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Eastchester-Tuckahoe Hockey Rink Proposal

The following story was written by Tom Bartley and posted by Bronxville Patch Editor Chris McHugh.

A pint-sized ice hockey rink envisioned for Eastchester and Tuckahoe would be an unobtrusive addition to its industrial neighborhood, its sponsors promise.

“It’s really not going to bother anyone, including anyone who lives in the immediate vicinity,” says Zev Abraham, one of two longtime local hockey enthusiasts looking to establish the limited-use rink.

They hope to open the rink—roughly a third the size of regulation ice, but big enough for youth hockey as well as 3-on-3 adult competition—in a onetime auto warehouse at 200 Marbledale Road, which straddles the town/village line.

First, however, Abraham, a New Rochelle resident, and Kevin Wright of Greenwich, must sell their vision for the mini-rink to both communities’ land-use regulatory panels, a pursuit expected to continue in September in both municipalities. “We’re hoping that people who are looking at this project understand the unobtrusive nature of this [facility],” Abraham says.  “Our machinery is going to be very quiet.”

After skating competitively from childhood through college, both men have channeled a lifelong passion for hockey into their new company, Home Ice LLC. Wright, who played at St. Lawrence University on a team that went to the NCAA national championship game in 1988, is president; Abraham, who skated for a club squad at the University of Pennsylvania, is chief financial officer. More recently, they have been local volunteers, primarily in youth hockey. “We both have kids that play,” Abraham notes.

In an appearance before Eastchester’s planning board in June, they described how Home Ice LLC would do things if their rink becomes a reality. The facility would largely provide hockey instruction, Abraham says, making ice available to teams and other groups for training, practices and games. “We're not contemplating having public skating,” he said.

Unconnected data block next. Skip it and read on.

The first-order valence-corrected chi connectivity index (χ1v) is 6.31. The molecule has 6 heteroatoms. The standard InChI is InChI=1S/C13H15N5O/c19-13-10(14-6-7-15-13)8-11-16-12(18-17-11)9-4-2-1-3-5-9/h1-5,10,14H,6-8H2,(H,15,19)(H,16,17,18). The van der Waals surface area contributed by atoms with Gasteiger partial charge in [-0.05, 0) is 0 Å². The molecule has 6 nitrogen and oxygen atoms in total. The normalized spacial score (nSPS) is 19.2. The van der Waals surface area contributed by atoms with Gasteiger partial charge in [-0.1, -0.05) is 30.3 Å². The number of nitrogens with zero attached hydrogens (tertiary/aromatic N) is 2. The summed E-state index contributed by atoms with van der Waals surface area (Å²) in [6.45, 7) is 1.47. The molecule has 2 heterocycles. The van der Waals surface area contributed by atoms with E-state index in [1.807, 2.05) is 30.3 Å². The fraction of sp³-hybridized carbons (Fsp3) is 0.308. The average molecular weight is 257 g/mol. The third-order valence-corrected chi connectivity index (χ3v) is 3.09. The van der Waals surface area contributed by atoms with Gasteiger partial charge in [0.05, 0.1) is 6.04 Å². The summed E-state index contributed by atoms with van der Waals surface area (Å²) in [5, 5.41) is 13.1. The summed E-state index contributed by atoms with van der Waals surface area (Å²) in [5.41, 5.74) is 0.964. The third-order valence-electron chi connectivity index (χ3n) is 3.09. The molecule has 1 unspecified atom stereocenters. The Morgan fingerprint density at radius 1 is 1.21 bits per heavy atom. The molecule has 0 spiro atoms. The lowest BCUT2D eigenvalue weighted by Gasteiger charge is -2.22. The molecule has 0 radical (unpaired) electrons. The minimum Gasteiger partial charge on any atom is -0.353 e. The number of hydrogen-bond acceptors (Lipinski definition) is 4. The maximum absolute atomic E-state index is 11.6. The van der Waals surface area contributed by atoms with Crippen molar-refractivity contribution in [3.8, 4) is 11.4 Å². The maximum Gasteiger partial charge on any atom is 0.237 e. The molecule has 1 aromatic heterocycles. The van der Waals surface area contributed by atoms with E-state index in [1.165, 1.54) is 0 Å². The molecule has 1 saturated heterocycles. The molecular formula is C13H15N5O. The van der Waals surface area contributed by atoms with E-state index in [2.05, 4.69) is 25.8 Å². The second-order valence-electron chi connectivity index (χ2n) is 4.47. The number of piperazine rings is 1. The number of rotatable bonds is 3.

But, Wright noted, “there is going to be a lot of ice available for people to come in locally to do a learn-to-skate program or if they want to learn to play hockey or something like that. We're going to have ice available for those hours.”

The rink would be open every day, from 6 a.m. to 11 p.m., accommodating the sport’s perpetual quest for ice time, even at odd hours. It’s already drawn interest in youth hockey circles. “One of the programs that we're going to be working with is the Bronxville Youth Program,” Wright says. “They've already committed to using us for their under-8 program.”

In addition, says Abraham, “The Eastchester/Tuckahoe/Bronxville high school team has approached us to use the facility for practices.” The team plans to use it for stamina workouts, just to get on the ice, aware that the facility is not regulation size, he says. “They'll still practice at larger facilities,” Abraham told the planning board, “but they will be able to add a practice or two a week and just do drills and get in better shape.”

Regulation ice measures 85 x 200 feet, for a playing surface of 17,000 square feet. Drawings submitted by Home Ice show a playing area 55 x 94, or 5,170 square feet. Abraham believes their warehouse site could accommodate a rink measuring 60 x 100, and would likely come in just under that. “We're going to try to make it as big as we can,” he says.

“It’s extremely hard to build full-size ice rinks,” Abraham points out. “Nobody wants them around and the land is very costly.”

The converted warehouse in total measures just over 10,000 square feet. “It's tiny,” Wright says. “So, it's not going to be a big facility and it's not going to be used for big high school hockey games or tournaments.”

Beyond the main ice, he adds, the developers expect to build a 28-x-40-foot shooting pad “ for goalies and shooters to practice stick handling, shooting and goal-tending.”

A mezzanine would accommodate spectators, Wright says. “There's going to be an area upstairs where people are going to be able to observe the practice and the little mini games and things like that,” he told the Eastchester planning board.  “So, there are not going to be bleachers there.”

Most of the warehouse site, already zoned for general business, is in Tuckahoe (61 percent) and the rest in Eastchester. While Tuckahoe’s zoning code allows for an activity like skating, Eastchester’s does not, forcing them to seek a special-use permit from the town.

The village planning board voted its intent in June to be the lead agency for a state-mandated environmental review of the project, which will include studies of the rink’s impact on traffic, parking and noise, especially of the compressors needed to cool the rink. 

In addition, Home Ice will have to ask Eastchester’s zoning board of appeals for “variances” to relax some parts of the town zoning code related to parking, setbacks and hours of operation. A variance usually seeks to avoid an “undue hardship” that would arise if a municipality applied the strict letter of the zoning code to a proposed use. In that case, state law allows the ZBA, within specific guidelines, to waive the disqualifying restriction.

Abraham feels confident his miniature rink will fit right in.  “It’s really going to be a very unobtrusive sort of facility,” he says.

 

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